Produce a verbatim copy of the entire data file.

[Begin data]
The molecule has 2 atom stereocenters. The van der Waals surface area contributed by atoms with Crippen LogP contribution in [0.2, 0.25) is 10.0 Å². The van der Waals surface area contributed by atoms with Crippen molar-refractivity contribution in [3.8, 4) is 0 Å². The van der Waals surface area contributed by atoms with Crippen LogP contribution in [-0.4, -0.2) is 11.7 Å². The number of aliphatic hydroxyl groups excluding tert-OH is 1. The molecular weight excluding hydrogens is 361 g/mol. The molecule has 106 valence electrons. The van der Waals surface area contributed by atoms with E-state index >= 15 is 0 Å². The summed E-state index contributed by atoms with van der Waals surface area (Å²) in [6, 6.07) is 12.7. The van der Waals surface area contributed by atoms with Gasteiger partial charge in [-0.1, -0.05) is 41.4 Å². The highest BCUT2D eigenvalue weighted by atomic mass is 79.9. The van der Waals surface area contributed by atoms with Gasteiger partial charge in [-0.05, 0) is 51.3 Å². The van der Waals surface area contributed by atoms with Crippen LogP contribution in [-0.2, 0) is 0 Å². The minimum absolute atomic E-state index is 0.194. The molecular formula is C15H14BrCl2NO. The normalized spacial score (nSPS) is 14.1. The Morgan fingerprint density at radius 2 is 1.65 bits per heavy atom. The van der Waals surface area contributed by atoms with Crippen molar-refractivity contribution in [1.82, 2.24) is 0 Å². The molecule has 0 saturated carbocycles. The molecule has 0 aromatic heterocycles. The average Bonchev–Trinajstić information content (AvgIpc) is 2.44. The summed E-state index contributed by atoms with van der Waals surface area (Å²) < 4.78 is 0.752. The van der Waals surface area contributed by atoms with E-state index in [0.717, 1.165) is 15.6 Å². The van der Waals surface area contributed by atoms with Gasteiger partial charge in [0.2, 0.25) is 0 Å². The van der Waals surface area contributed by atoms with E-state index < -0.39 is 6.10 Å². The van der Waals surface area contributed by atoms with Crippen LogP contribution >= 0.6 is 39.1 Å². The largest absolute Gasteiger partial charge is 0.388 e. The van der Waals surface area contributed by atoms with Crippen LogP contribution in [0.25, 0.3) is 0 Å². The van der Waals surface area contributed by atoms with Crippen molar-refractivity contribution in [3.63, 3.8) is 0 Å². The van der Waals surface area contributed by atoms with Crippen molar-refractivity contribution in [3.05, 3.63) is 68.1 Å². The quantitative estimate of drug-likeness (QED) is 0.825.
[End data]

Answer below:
The molecule has 2 atom stereocenters. The van der Waals surface area contributed by atoms with Crippen LogP contribution in [0.2, 0.25) is 10.0 Å². The van der Waals surface area contributed by atoms with Crippen molar-refractivity contribution in [3.8, 4) is 0 Å². The van der Waals surface area contributed by atoms with Crippen LogP contribution in [-0.4, -0.2) is 11.7 Å². The number of aliphatic hydroxyl groups excluding tert-OH is 1. The molecular weight excluding hydrogens is 361 g/mol. The molecule has 106 valence electrons. The van der Waals surface area contributed by atoms with E-state index >= 15 is 0 Å². The summed E-state index contributed by atoms with van der Waals surface area (Å²) in [6, 6.07) is 12.7. The van der Waals surface area contributed by atoms with Gasteiger partial charge in [-0.1, -0.05) is 41.4 Å². The highest BCUT2D eigenvalue weighted by atomic mass is 79.9. The van der Waals surface area contributed by atoms with Gasteiger partial charge in [-0.05, 0) is 51.3 Å². The van der Waals surface area contributed by atoms with Crippen LogP contribution in [-0.2, 0) is 0 Å². The minimum absolute atomic E-state index is 0.194. The molecular formula is C15H14BrCl2NO. The normalized spacial score (nSPS) is 14.1. The Morgan fingerprint density at radius 2 is 1.65 bits per heavy atom. The van der Waals surface area contributed by atoms with Crippen molar-refractivity contribution in [1.82, 2.24) is 0 Å². The molecule has 0 saturated carbocycles. The molecule has 0 aromatic heterocycles. The average Bonchev–Trinajstić information content (AvgIpc) is 2.44. The summed E-state index contributed by atoms with van der Waals surface area (Å²) < 4.78 is 0.752. The van der Waals surface area contributed by atoms with E-state index in [0.717, 1.165) is 15.6 Å². The van der Waals surface area contributed by atoms with Gasteiger partial charge in [0.2, 0.25) is 0 Å². The van der Waals surface area contributed by atoms with E-state index < -0.39 is 6.10 Å². The van der Waals surface area contributed by atoms with Crippen LogP contribution >= 0.6 is 39.1 Å². The largest absolute Gasteiger partial charge is 0.388 e. The van der Waals surface area contributed by atoms with Crippen LogP contribution in [0.25, 0.3) is 0 Å². The van der Waals surface area contributed by atoms with Crippen molar-refractivity contribution in [3.63, 3.8) is 0 Å². The van der Waals surface area contributed by atoms with Crippen molar-refractivity contribution in [3.05, 3.63) is 68.1 Å². The quantitative estimate of drug-likeness (QED) is 0.825.